Access to affordable, life-affirming health care remains an urgent national priority. We recognize that the rising costs of Medicare, Medicaid and other entitlement programs need to be addressed, but we urge that the needs of the poor, working families and vulnerable people be protected. Cost cutting proposals should not simply shift health care costs from the federal government to the states or directly to beneficiaries. Such measures could leave more elderly, working families and poor people without the assurance of adequate and affordable health care. We also are deeply concerned about the human and social costs of substantial cuts to programs that serve families working to escape poverty, especially food and nutrition, child development and education, and affordable housing programs.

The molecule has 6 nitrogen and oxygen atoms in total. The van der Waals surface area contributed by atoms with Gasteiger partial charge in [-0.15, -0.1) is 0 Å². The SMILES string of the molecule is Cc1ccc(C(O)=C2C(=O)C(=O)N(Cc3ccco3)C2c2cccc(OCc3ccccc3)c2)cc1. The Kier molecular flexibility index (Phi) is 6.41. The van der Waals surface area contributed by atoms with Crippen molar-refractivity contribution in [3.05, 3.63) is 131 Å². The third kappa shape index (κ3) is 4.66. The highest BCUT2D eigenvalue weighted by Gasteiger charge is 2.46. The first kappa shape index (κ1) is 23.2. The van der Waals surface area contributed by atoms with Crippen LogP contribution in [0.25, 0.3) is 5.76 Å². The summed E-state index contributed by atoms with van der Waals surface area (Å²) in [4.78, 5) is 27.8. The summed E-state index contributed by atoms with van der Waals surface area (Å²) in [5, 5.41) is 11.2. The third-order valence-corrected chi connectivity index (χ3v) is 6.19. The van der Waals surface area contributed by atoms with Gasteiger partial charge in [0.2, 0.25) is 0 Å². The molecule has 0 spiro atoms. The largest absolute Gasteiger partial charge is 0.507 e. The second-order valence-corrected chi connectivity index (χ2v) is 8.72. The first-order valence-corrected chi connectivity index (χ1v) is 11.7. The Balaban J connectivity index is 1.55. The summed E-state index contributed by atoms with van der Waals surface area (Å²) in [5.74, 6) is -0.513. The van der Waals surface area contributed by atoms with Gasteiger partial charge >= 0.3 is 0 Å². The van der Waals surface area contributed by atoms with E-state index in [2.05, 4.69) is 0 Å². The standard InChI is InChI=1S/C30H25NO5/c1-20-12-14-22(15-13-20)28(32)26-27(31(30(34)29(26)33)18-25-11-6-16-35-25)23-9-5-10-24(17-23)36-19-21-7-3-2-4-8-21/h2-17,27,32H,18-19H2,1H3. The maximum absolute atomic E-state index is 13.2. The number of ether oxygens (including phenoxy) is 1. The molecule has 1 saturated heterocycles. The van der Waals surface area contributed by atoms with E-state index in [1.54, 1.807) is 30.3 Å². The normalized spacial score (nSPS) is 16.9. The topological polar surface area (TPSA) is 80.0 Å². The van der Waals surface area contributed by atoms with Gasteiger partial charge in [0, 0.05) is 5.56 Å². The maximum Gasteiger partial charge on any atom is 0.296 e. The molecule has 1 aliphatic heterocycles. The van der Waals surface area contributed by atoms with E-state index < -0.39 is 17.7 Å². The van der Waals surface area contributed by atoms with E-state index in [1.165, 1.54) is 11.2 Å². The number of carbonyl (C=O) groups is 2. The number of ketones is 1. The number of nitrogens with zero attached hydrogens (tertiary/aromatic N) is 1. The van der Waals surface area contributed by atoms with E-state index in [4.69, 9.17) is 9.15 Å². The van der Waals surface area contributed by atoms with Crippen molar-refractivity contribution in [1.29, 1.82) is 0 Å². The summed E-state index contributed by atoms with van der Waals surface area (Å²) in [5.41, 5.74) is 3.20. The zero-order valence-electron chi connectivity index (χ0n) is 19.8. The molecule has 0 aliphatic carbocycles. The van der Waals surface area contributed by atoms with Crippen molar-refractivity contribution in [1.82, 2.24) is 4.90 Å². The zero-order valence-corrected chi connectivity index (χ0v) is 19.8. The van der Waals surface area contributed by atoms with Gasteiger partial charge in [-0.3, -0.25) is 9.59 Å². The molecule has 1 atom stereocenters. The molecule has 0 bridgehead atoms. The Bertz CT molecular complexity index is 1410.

International assistance is an essential tool to promote human life and dignity, advance solidarity with poorer nations, and enhance global security. It supports a wide range of life-saving programs, including: drugs to combat diseases; assistance to poor farmers and orphans; food aid for starving people; aid to victims of natural disasters; and help to refugees fleeing for their lives. The House Budget Resolution appears to cut the foreign operations budget by more than a third. We do not support the entire foreign operations budget, but we strongly support poverty-focused international assistance. A cut of this magnitude is likely to devastate poverty-focused efforts and the people who depend on it. We ask the Senate to support poverty-focused assistance and to continue reform of foreign assistance so it is even more effective for the poorest people in the poorest places on earth.